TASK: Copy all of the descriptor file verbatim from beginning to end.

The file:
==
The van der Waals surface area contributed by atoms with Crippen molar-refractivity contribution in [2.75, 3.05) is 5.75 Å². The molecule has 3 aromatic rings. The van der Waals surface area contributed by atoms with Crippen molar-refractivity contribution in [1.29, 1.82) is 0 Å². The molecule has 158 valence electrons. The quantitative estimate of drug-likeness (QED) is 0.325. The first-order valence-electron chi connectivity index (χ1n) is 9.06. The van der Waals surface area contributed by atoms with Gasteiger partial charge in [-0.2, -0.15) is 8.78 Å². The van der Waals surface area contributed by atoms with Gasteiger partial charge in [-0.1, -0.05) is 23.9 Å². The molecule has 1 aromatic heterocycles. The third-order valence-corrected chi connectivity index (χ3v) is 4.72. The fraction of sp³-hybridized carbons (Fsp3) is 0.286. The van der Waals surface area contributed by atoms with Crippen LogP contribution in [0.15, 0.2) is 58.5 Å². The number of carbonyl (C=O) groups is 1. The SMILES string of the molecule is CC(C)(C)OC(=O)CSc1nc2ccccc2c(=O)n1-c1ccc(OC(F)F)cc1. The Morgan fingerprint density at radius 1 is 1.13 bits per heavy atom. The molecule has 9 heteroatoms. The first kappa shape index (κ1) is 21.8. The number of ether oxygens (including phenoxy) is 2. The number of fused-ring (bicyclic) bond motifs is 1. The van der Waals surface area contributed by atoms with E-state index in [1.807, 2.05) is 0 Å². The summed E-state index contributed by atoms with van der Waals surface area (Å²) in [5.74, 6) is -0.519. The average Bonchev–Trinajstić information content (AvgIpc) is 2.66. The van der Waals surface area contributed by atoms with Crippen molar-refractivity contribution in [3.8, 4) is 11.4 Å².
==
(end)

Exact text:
The van der Waals surface area contributed by atoms with Crippen molar-refractivity contribution in [2.75, 3.05) is 5.75 Å². The molecule has 3 aromatic rings. The van der Waals surface area contributed by atoms with Crippen molar-refractivity contribution in [1.29, 1.82) is 0 Å². The molecule has 158 valence electrons. The quantitative estimate of drug-likeness (QED) is 0.325. The first-order valence-electron chi connectivity index (χ1n) is 9.06. The van der Waals surface area contributed by atoms with Gasteiger partial charge in [-0.2, -0.15) is 8.78 Å². The van der Waals surface area contributed by atoms with Gasteiger partial charge in [-0.1, -0.05) is 23.9 Å². The molecule has 1 aromatic heterocycles. The third-order valence-corrected chi connectivity index (χ3v) is 4.72. The fraction of sp³-hybridized carbons (Fsp3) is 0.286. The van der Waals surface area contributed by atoms with Crippen LogP contribution in [0.15, 0.2) is 58.5 Å². The number of carbonyl (C=O) groups is 1. The SMILES string of the molecule is CC(C)(C)OC(=O)CSc1nc2ccccc2c(=O)n1-c1ccc(OC(F)F)cc1. The Morgan fingerprint density at radius 1 is 1.13 bits per heavy atom. The molecule has 9 heteroatoms. The first kappa shape index (κ1) is 21.8. The number of ether oxygens (including phenoxy) is 2. The number of fused-ring (bicyclic) bond motifs is 1. The van der Waals surface area contributed by atoms with E-state index in [1.807, 2.05) is 0 Å². The summed E-state index contributed by atoms with van der Waals surface area (Å²) in [5.74, 6) is -0.519. The average Bonchev–Trinajstić information content (AvgIpc) is 2.66. The van der Waals surface area contributed by atoms with Crippen molar-refractivity contribution in [3.8, 4) is 11.4 Å².